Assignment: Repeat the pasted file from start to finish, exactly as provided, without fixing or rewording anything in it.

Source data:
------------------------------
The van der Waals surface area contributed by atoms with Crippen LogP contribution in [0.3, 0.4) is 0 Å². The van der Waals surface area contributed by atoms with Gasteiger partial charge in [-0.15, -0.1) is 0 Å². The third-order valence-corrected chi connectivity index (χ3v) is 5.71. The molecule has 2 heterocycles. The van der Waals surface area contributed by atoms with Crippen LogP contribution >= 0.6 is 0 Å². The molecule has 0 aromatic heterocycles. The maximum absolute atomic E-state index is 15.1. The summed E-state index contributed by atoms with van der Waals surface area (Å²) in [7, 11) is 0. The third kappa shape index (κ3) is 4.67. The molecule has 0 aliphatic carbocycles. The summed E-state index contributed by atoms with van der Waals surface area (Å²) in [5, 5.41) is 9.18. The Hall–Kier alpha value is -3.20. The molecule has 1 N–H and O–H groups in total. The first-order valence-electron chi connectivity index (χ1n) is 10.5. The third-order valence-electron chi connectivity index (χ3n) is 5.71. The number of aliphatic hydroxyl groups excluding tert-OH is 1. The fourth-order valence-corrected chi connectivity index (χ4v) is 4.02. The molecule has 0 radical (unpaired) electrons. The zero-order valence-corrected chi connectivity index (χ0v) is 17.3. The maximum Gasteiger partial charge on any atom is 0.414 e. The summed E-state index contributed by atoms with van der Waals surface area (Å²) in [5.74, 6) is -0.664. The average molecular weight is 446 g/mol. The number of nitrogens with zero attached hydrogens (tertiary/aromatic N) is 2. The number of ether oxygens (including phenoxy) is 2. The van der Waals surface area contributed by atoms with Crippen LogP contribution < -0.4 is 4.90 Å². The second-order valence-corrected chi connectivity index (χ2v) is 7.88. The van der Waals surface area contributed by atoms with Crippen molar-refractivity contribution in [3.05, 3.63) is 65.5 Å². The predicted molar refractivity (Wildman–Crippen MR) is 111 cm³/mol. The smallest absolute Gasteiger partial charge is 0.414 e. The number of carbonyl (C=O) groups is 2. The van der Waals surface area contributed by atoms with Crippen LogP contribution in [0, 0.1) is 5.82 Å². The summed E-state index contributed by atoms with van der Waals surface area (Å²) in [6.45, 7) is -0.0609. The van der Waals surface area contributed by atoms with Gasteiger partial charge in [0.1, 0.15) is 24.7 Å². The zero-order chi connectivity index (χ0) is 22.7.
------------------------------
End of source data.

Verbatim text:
The van der Waals surface area contributed by atoms with Crippen LogP contribution in [0.3, 0.4) is 0 Å². The van der Waals surface area contributed by atoms with Gasteiger partial charge in [-0.15, -0.1) is 0 Å². The third-order valence-corrected chi connectivity index (χ3v) is 5.71. The molecule has 2 heterocycles. The van der Waals surface area contributed by atoms with Crippen LogP contribution >= 0.6 is 0 Å². The molecule has 0 aromatic heterocycles. The maximum absolute atomic E-state index is 15.1. The summed E-state index contributed by atoms with van der Waals surface area (Å²) in [7, 11) is 0. The third kappa shape index (κ3) is 4.67. The molecule has 0 aliphatic carbocycles. The summed E-state index contributed by atoms with van der Waals surface area (Å²) in [5, 5.41) is 9.18. The Hall–Kier alpha value is -3.20. The molecule has 1 N–H and O–H groups in total. The first-order valence-electron chi connectivity index (χ1n) is 10.5. The third-order valence-electron chi connectivity index (χ3n) is 5.71. The number of aliphatic hydroxyl groups excluding tert-OH is 1. The fourth-order valence-corrected chi connectivity index (χ4v) is 4.02. The molecule has 0 radical (unpaired) electrons. The zero-order valence-corrected chi connectivity index (χ0v) is 17.3. The maximum Gasteiger partial charge on any atom is 0.414 e. The summed E-state index contributed by atoms with van der Waals surface area (Å²) in [5.74, 6) is -0.664. The average molecular weight is 446 g/mol. The number of nitrogens with zero attached hydrogens (tertiary/aromatic N) is 2. The number of ether oxygens (including phenoxy) is 2. The van der Waals surface area contributed by atoms with Crippen LogP contribution < -0.4 is 4.90 Å². The second-order valence-corrected chi connectivity index (χ2v) is 7.88. The van der Waals surface area contributed by atoms with Crippen molar-refractivity contribution in [3.05, 3.63) is 65.5 Å². The predicted molar refractivity (Wildman–Crippen MR) is 111 cm³/mol. The smallest absolute Gasteiger partial charge is 0.414 e. The number of carbonyl (C=O) groups is 2. The van der Waals surface area contributed by atoms with Crippen LogP contribution in [0, 0.1) is 5.82 Å². The summed E-state index contributed by atoms with van der Waals surface area (Å²) in [6.45, 7) is -0.0609. The van der Waals surface area contributed by atoms with Gasteiger partial charge in [0.1, 0.15) is 24.7 Å². The zero-order chi connectivity index (χ0) is 22.7.